At the end of 1935, 8,376 miners in this country were suffering from this dread disease. Someone in evidence has said that nystagmus does not affect a man's mentality, but I have met very few men who have had nystagmus who have not been mentally and physically affected. It preys upon their mind. I could cite three or four cases where poor fellows have suffered to such an extent mentally that they have made away with themselves. Men are branded immediately they contract this disease. The Speech does not contain anything with a view to remedying that kind of thing, and I am bitterly disappointed. I will leave it at that. According to the annual report of the Minister the amount paid in compensation to the mining community last year totalled £2,889,316, an average of only £4 for each man working in the industry. And yet on 15th May we were told that the industry could not bear an additional £14,000,000. It is time that this country, of which I said I was proud, did something more for the poor people than is being done at the present time.

There is another matter which interests me in the King's Speech. It says: My Ministers will continue to promote by an active and constructive policy the development of home agriculture and fisheries. The position of the livestock industry has been engaging their close attention and legislation will be introduced to promote increased efficiency in that industry and to provide for assistance to the producers of fat cattle. The last few words went home to me—"to provide for assistance to the producers of fat cattle." It is about time that the Government started to provide assistance for the people who are lean like the people in Pharaoh's seven years of famine. The Government should seek to fatten the people before they give assistance for the feeding of fat cattle. I have some figures here—they are not those of Sir John Orr—showing how people are living, not in London or at some of the big hotels, but actually in the country. Sir John Orr startled the country when he said that there were 4,500,000 people living on less than or up to 4s. per head per week. Three meals a day for seven days at a cost of 48 pence comes to slightly over 2¼d. a meal. As a result of a canvass from door to door we have obtained budgets from a thousand families, many of whom were found to be living on less than 2s. per head per week or less than 1¼d. per meal. This is not in Russia, but here at home. Of the thousand families, those living on less than 2s. per head per week numbered 14, those living below 2s. 6d. per head numbered 52; those living below 3s., 130; those below 3s. 6d., 102; and those living below 42,, 88. Therefore, out of 1,000 families 386 were spending less than 4s. per head per week.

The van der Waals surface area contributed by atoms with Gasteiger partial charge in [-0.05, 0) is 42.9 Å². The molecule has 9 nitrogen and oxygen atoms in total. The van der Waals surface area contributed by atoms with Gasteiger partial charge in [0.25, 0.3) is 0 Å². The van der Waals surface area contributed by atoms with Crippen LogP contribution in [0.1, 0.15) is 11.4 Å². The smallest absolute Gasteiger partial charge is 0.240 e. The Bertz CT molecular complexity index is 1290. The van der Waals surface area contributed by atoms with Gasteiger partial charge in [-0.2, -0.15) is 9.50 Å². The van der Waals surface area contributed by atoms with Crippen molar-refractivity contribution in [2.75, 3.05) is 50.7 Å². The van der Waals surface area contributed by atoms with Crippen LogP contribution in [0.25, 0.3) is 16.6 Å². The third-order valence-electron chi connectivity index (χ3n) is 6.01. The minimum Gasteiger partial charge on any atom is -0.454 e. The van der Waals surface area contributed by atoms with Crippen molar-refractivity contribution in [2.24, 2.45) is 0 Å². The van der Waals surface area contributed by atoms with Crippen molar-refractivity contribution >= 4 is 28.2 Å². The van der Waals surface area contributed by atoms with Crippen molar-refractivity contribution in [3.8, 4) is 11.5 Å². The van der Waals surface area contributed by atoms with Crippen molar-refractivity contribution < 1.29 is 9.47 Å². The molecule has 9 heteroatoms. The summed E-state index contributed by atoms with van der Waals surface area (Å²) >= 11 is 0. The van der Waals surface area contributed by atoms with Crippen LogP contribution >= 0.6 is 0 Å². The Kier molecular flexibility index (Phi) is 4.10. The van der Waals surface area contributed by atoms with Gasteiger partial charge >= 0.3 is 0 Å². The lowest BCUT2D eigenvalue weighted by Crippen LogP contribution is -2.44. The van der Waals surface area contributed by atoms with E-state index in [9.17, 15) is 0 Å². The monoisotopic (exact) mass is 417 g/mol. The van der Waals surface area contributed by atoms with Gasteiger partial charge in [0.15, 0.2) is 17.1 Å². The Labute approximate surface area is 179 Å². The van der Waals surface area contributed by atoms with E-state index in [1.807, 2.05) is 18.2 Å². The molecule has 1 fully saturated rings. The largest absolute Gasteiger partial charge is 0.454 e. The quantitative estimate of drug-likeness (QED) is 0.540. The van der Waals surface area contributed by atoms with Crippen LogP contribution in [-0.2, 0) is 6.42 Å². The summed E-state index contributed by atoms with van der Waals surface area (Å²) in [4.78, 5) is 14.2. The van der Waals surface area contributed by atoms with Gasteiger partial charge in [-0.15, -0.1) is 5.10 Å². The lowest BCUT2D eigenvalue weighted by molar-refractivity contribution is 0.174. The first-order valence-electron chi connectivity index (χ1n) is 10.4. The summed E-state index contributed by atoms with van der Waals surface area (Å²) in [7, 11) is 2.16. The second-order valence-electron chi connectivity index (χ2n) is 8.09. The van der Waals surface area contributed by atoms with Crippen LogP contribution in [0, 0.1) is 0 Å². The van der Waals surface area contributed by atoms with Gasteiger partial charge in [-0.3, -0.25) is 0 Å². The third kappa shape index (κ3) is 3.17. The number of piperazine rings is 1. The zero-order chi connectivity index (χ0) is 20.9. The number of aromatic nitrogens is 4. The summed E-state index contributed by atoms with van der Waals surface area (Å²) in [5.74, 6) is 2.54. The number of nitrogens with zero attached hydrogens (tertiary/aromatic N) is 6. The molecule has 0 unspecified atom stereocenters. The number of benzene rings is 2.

From what has been said on the benches opposite and by the Mover and the Seconder of the Address of thanks for the Gracious Speech, one would think that there was not a child in Britain that was wanting for anything. The Chancellor of the Exchequer has talked about giving the young people dumbbells; never mind giving them milk, give them dumb-bells. There are thousands of children in this country who have not sufficient strength to lift a dumb-bell; in fact they have hardly sufficient strength to break the skin of a rice pudding. It is said that we must give them dumbbells in order to train them, but before you give them dumb-bells you must give them more than 2s. a week for food, and then possibly the Government may be able to get some of us to say something different from what we are saying at the present time. I know something about this sort of thing. I see it in my Division week-end after week-end. The hon. Member for Central Leeds (Mr. Denman) last night tried to tell us that everything in the garden was lovely, as though we knew nothing about the job. We do know something about the job, as far as feeding is concerned.

I hope that the Minister belonging to the Department will have something to say why the Government are not to bring in a Compensation Bill, and I also trust that when the Minister of Health speaks he will say something about the figures at which we arrived by going from door to door. It is said that the country is in a prosperous state. The country is not in a prosperous state. There are 771,000 men now working in the mines as against 950,000 in 1931, and working, as my hon. Friend beside me says, harder than ever before. A lot of these men are working on short time. In my Division some of the men have not worked a shift in the last nine days. Some of them started work yesterday, and they will have two days' pay to draw next Saturday. These men are able-bodied and want to work. They are not spongers. They want to do work. The Britisher desires work. To him work is the greatest joy of life. The thing that helps to damn the character of men and women more than anything else is the fact that they are unemployed. I hope that our people will obtain employment and that they will be able to hold up their heads and have the joy of life in the future as in the past.

5.31 p.m.